''I didn't feel comfortable here," Bonham says. ''I think it was the tall poppy syndrome. You know, when a poppy grows a little taller than the others, people want to whack it down. I maybe have been a little paranoid, but I felt it from other artists."

She had a hard time adjusting to her sudden notoriety in other ways, too.

''My ego was really involved," Bonham says. ''When I listen to my second record [2000's ''Down Here"], I sound so inside myself. I wanted to be considered a serious artist, and I thought the way to do that was to be completely cryptic and veiled and not let any emotion out. It's hard to listen to."

Following a string of traumas, including a divorce from her husband of three years, her mother's breast cancer diagnosis, and the 9/11 terrorist attacks, Island released Bonham from her contract in December of 2001. That's when Rounder president and CEO John Virant began what he calls the longest courtship in the label's history. A fan since discovering her 1995 ''Liverpool Sessions" EP as a Harvard Law School student, Virant spent three years waiting for Bonham to say yes.

''She'd been burned, and she was gun shy," Virant says. ''After we heard the demos for this album I told her there was no pressure but we weren't going away. I said we would be here when she was ready."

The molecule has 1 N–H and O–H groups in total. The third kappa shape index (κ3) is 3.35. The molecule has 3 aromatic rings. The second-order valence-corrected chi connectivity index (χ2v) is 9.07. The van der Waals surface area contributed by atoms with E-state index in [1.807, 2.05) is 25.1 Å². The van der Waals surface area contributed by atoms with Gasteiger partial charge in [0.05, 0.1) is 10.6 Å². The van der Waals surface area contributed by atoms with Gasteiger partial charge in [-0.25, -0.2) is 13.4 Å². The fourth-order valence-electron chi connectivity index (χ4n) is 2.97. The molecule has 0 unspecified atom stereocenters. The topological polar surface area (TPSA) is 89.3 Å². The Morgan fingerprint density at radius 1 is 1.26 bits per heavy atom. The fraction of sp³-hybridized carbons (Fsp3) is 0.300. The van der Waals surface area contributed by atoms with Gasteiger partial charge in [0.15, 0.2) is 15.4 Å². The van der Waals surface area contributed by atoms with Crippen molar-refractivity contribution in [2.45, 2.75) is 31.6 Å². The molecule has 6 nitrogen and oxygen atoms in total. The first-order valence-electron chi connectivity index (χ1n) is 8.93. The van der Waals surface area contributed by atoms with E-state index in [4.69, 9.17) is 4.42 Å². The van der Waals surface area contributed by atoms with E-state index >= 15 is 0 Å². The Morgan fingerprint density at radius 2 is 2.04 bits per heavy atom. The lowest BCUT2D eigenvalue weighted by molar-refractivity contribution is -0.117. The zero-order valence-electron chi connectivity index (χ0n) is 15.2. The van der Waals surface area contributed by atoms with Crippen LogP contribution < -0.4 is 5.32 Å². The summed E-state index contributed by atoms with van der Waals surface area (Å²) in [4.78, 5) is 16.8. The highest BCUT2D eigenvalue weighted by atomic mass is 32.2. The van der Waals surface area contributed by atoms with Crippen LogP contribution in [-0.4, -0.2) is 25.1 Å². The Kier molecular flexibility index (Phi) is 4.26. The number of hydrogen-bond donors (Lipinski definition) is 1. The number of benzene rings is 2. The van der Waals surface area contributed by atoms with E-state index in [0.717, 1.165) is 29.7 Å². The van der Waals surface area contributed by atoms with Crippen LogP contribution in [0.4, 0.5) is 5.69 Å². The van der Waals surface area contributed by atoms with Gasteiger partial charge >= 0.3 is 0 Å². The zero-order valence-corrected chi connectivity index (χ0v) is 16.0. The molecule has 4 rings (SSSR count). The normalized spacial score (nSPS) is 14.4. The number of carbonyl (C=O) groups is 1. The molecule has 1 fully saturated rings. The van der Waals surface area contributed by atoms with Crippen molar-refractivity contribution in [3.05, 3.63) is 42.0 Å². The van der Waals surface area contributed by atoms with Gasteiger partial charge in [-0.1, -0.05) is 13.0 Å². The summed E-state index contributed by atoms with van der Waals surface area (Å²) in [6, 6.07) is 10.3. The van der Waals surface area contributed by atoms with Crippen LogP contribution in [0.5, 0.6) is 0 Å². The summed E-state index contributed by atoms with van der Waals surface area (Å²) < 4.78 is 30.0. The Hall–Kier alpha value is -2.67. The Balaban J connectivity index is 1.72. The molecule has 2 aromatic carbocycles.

Meanwhile, Bonham bought a house in LA with the money Island paid her to go away, wrote a new batch of songs, and contemplated a future singing jingles to pay the mortgage. Then Blue Man Group asked her to contribute to their 2003 album, ''The Complex," and invited her to accompany the ensemble on a tour as featured vocalist and opening act. She pressed 500 copies of a hastily-recorded EP to sell on the road; six months later she'd sold 12,000. Bonham returned to LA and began work, in 2003, on what would become ''Blink the Brightest." Virant kept calling.

Bonham, fortified with a reexamined assortment of hopes and dreams, signed with Rounder last fall.

''It's hard for me to tell someone like John Virant that I don't really want to be famous," Bonham says, ''but mainly it's about surviving right now. I've been knocked off my horse. This album is about getting back on my feet, and with it I'd like to create a momentum. I'd like to have a more steady flow instead of always having to go back to the drawing table."

Joan Anderman can be reached at anderman@globe.com